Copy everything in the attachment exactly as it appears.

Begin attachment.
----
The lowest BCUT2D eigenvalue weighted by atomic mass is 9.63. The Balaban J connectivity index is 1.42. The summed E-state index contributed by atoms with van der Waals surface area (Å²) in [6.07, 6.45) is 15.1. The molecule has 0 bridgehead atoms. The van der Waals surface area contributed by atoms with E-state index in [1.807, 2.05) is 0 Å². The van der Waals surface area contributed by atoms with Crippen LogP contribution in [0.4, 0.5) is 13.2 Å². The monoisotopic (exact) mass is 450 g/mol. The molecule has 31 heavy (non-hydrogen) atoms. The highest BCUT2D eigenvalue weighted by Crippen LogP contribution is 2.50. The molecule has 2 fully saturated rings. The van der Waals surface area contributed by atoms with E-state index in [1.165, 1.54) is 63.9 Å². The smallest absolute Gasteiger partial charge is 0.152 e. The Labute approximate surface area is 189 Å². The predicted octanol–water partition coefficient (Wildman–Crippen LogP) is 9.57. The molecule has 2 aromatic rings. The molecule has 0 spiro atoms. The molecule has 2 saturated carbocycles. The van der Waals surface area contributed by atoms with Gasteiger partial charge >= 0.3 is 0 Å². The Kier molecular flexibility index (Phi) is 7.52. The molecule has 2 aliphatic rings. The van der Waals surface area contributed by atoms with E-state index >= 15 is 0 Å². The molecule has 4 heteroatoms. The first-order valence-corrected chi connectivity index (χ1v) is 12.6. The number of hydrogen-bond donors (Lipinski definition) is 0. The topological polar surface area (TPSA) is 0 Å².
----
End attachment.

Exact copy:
The lowest BCUT2D eigenvalue weighted by atomic mass is 9.63. The Balaban J connectivity index is 1.42. The summed E-state index contributed by atoms with van der Waals surface area (Å²) in [6.07, 6.45) is 15.1. The molecule has 0 bridgehead atoms. The van der Waals surface area contributed by atoms with E-state index in [1.807, 2.05) is 0 Å². The van der Waals surface area contributed by atoms with Crippen LogP contribution in [0.4, 0.5) is 13.2 Å². The monoisotopic (exact) mass is 450 g/mol. The molecule has 31 heavy (non-hydrogen) atoms. The highest BCUT2D eigenvalue weighted by Crippen LogP contribution is 2.50. The molecule has 2 fully saturated rings. The van der Waals surface area contributed by atoms with E-state index in [1.165, 1.54) is 63.9 Å². The smallest absolute Gasteiger partial charge is 0.152 e. The Labute approximate surface area is 189 Å². The predicted octanol–water partition coefficient (Wildman–Crippen LogP) is 9.57. The molecule has 2 aromatic rings. The molecule has 0 spiro atoms. The molecule has 2 saturated carbocycles. The van der Waals surface area contributed by atoms with Gasteiger partial charge >= 0.3 is 0 Å². The Kier molecular flexibility index (Phi) is 7.52. The molecule has 2 aliphatic rings. The van der Waals surface area contributed by atoms with E-state index >= 15 is 0 Å². The molecule has 4 heteroatoms. The first-order valence-corrected chi connectivity index (χ1v) is 12.6. The number of hydrogen-bond donors (Lipinski definition) is 0. The topological polar surface area (TPSA) is 0 Å².